Find out More About Your Potential Settlement Value

Kenny Perez Personal Injury LawyerKenny Perez Law
Car Accident Lawyer, Kenny Perez

If you suffered injuries in a car accident, the most reliable way to figure out the potential value of a settlement you might receive is to contact an experienced car accident injury lawyer. In a free consultation, a lawyer can often give you a rough sense of the range of values for which your case might settle. Just remember: there are no guarantees. Lawyers can’t see the future.

In preparation for your free consultation, it can help to gather documentation and other information that can help a lawyer evaluate your potential claim.

Here are some items to collect and bring to a meeting, if possible:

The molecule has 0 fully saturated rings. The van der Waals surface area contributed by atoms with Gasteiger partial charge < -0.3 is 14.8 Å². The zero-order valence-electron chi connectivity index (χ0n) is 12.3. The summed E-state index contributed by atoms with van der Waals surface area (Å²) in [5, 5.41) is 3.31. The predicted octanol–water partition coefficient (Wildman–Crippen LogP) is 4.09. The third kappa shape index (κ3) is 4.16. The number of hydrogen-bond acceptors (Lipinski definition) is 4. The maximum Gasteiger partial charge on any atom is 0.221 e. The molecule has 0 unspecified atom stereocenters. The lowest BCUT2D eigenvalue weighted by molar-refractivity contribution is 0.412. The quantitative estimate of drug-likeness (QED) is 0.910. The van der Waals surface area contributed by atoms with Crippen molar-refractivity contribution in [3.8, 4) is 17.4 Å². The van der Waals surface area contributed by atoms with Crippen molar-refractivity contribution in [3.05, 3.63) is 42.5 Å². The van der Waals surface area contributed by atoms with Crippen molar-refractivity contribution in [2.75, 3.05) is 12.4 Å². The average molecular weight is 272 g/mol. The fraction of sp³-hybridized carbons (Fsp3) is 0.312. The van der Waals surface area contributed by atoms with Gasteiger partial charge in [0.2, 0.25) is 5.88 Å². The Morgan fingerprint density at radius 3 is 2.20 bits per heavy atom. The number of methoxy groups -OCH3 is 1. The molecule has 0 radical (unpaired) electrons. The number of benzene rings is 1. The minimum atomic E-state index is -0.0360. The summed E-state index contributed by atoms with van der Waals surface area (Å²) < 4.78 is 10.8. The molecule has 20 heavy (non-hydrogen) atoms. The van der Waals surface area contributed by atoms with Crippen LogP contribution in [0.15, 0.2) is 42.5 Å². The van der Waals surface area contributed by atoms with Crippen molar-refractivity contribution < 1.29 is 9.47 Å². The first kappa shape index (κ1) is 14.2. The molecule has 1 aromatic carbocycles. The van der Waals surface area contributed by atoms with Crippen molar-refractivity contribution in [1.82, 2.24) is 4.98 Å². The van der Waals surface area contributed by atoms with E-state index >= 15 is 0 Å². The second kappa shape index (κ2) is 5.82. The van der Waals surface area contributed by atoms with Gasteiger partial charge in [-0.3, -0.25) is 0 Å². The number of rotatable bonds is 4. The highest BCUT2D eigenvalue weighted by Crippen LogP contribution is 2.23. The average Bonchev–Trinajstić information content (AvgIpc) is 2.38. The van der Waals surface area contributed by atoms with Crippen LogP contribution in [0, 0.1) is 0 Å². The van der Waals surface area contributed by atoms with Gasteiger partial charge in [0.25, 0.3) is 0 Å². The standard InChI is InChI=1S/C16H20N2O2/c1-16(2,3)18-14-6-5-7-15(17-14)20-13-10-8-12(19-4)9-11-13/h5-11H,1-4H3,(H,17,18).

• Documentation of your injury and medical expenses, including invoices from doctors and hospitals, statements from your health insurance company, and receipts for any medical services, medication, or equipment you paid for out-of-pocket.
  • Pay stubs or other documentation that could help calculate the wages or income you lost by getting injured in a car accident.
  • Information about your own insurance coverages, including auto, health, and long-term disability if you carry them.
  • Contact and insurance information for anyone else involved in the accident that injured you.